Currently viewing the category: "Ants"
What's That Bug? does not endorse extermination

Subject: Fleeing the scene of the crime…
Location: Sussex County, NJ
August 12, 2017 1:05 pm
I thought you might enjoy this one for your Life Cycle gallery. A Sycamore Assassin Nymph leaving the corpse of a small ant. Kind of hard to be discreet when wearing an orange jumpsuit…
Have a great weekend.
Signature: Deborah Bifulco

Sycamore Assassin Bug eats Ant

Dear Deborah,
Thanks for providing your image of an immature Sycamore Assassin Bug and the corpse of an Ant it has feasted upon.  As you indicated, it will be an excellent addition to our Food Chain tag.

What's That Bug? does not endorse extermination

Subject: Large Ant
Location: Stow, Ohio
June 9, 2017 11:10 am
Found this guy snooping around the house today. 6/917
Signature: Cooper

Eastern Black Carpenter Ant

Dear Cooper,
This is an Eastern Black Carpenter Ant,
Camponotus pennsylvanicus.  According to BugGuide, the habitat is “Broadleaf and mixed forests (both floodplain and upland), woodlands, tree-studded parks, cemeteries, and lawns. The nest is in dead, usually already rotten wood. Occasionally nest in wooden buildings, typically where wet or dry rot has softened the wood. Probably increasing in numbers and distribution in the West due to extensive tree planting in the Plains.”

What's That Bug? does not endorse extermination

Subject: Huge ant in Costa Rica
Location: Tortuguero, Costa Rica
June 6, 2017 4:35 pm
Hi Bugman,
In ten years of living in Tortuguero, Costa Rica, I’ve never seen this species of ant before. It was quite slow, and apparently somewhat blind. Hope you can help!
Signature: Jen

Leafcutter Ant Queen

Dear Jen,
This is a queen Leafcutter Ant, and we usually get images of winged alates when they swarm.  Once they have mated, they shed their wings and look for a place to establish a colony.  Here is an image from Ask A Biologist.

Leafcutter Ant Queen

What's That Bug? does not endorse extermination

Subject: WTB ?
Location: N.E. Alabama
May 28, 2017 10:03 am
My daughter n law was bit by what she described as a flying ant outside. Later the next day I found this in the floor of my laundry room thinking it mite have been what bit her.
Signature: Dmeado

Carpenter Ant Alate

Dear Dmeado,
Earlier today we posted an image from North Carolina of what we believe to be a male Carpenter Ant alate, the winged reproductive form that swarms when weather conditions are right.  We believe your image is that of a female Carpenter Ant alate, possibly
Camponotus castaneus, based on this BugGuide image.  We believe the best way to distinguish the males from the females is the shape of the head and the longer antennae on the males as he uses his antennae to help locate a female.  BugGuide notes:  “Alates noted May-June (Mississippi) and September (Mississippi, North Carolina)” so your swarm seems quite on schedule.

What's That Bug? does not endorse extermination

Subject: What’s this bug
Location: North Carolina
May 28, 2017 10:46 am
They seem to have showed up out of no where and there are a lot of them sitting somewhat peacefully all around and all over the outside of our home.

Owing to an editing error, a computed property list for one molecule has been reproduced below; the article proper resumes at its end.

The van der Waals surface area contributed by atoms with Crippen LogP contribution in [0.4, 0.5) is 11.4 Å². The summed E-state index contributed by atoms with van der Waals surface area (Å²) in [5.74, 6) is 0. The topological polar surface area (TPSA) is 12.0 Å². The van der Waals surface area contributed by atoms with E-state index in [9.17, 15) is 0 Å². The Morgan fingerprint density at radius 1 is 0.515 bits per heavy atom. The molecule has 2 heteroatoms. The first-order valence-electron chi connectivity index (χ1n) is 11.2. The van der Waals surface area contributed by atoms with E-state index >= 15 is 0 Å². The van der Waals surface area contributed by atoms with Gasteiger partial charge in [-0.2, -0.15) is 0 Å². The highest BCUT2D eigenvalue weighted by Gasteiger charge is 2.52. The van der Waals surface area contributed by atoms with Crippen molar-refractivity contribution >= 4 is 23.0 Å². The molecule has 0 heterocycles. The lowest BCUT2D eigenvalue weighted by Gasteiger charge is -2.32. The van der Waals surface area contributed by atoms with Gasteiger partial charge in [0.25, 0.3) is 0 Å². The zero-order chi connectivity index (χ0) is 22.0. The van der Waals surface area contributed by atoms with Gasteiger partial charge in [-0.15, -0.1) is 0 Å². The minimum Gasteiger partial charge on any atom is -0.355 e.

Signature: Thanks Joe.

Carpenter Ant Alate

Dear Joe,
This looks to us like a male Carpenter Ant alate, the winged reproductive form that swarms when conditions are right, often a warm sunny day after a good rain.  It might be a
Camponotus castaneus based on this BugGuide image, a species BugGuide calls the Reddish Carpenter Ant and states:  “Nests in rotting logs, soil under rocks, etc., or even in exposed soil.”

Carpenter Ant Alate

Thank you so much. The photo and identified conditions are consistent with what I see.
What's That Bug? does not endorse extermination

Subject: Driveway Swarm of these Flying Insects
Location: Southern California
May 4, 2017 8:58 pm
This morning there were hundreds of these flying insects lying dead in the driveway, grouped in a fairly small area about 6 feet across. I scooped up a few onto white paper, added a ruler and took a picture. I’m curious – are these flying ants or are they (heaven forbid) termites?
Signature: Gene

Red Imported Fire Ant Alates

Dear Gene,
These are the reproductive alates of the only species of Ant ubiquitous across Southern California, the Argentine Ant.  When it is time to swarm, winged males and females take flight to mate and start new colonies.  In our opinion, the Argentine Ant is the most destructive invasive exotic species in Southern California, and it does much more damage than the dreaded Med Fly.

Correction:  May 14, 2017
We just received a correction from Ben that these are more likely Red Imported Fire Ant alates, and this BugGuide image does support that correction.  According to BugGuide:  “native to South America, adventive in our area and spreading throughout so. US north to MD-IL-MO-TX-CA); introduced to many Old World countries” and “The most aggressive and widespread of the fire ants found in North America. It was introduced into the US from Brazil between 1933 and 1945.  If their nest is stepped on, the workers rush out and sting the feet and legs of the intruder. Each sting results in a small, painful wound that develops into a pustule in 24-48 hours. As the pustules heal they become itchy and can become infected.”

What's That Bug? does not endorse extermination